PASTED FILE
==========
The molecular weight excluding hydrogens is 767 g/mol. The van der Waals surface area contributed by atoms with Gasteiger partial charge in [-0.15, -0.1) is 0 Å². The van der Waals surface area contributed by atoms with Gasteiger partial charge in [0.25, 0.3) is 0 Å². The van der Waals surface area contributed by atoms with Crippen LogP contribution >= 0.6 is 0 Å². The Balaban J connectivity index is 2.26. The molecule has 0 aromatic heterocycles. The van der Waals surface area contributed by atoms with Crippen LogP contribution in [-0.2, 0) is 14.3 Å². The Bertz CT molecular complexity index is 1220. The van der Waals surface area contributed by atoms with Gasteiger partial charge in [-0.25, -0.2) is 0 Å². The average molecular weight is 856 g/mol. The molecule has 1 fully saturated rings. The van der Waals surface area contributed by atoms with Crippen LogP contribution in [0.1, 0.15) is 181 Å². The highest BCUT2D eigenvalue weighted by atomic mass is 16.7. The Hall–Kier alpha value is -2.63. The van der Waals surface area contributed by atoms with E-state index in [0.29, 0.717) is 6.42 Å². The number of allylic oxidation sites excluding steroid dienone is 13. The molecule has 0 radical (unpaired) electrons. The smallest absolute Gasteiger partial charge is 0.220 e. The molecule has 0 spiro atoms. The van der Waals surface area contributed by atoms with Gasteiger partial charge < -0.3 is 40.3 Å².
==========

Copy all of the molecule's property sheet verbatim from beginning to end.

The molecular weight excluding hydrogens is 767 g/mol. The van der Waals surface area contributed by atoms with Gasteiger partial charge in [-0.15, -0.1) is 0 Å². The van der Waals surface area contributed by atoms with Gasteiger partial charge in [0.25, 0.3) is 0 Å². The van der Waals surface area contributed by atoms with Crippen LogP contribution >= 0.6 is 0 Å². The Balaban J connectivity index is 2.26. The molecule has 0 aromatic heterocycles. The van der Waals surface area contributed by atoms with Crippen LogP contribution in [-0.2, 0) is 14.3 Å². The Bertz CT molecular complexity index is 1220. The van der Waals surface area contributed by atoms with Gasteiger partial charge in [-0.25, -0.2) is 0 Å². The average molecular weight is 856 g/mol. The molecule has 1 fully saturated rings. The van der Waals surface area contributed by atoms with Crippen LogP contribution in [0.1, 0.15) is 181 Å². The highest BCUT2D eigenvalue weighted by atomic mass is 16.7. The Hall–Kier alpha value is -2.63. The van der Waals surface area contributed by atoms with E-state index in [0.29, 0.717) is 6.42 Å². The number of allylic oxidation sites excluding steroid dienone is 13. The molecule has 0 radical (unpaired) electrons. The smallest absolute Gasteiger partial charge is 0.220 e. The molecule has 0 spiro atoms. The van der Waals surface area contributed by atoms with Gasteiger partial charge < -0.3 is 40.3 Å².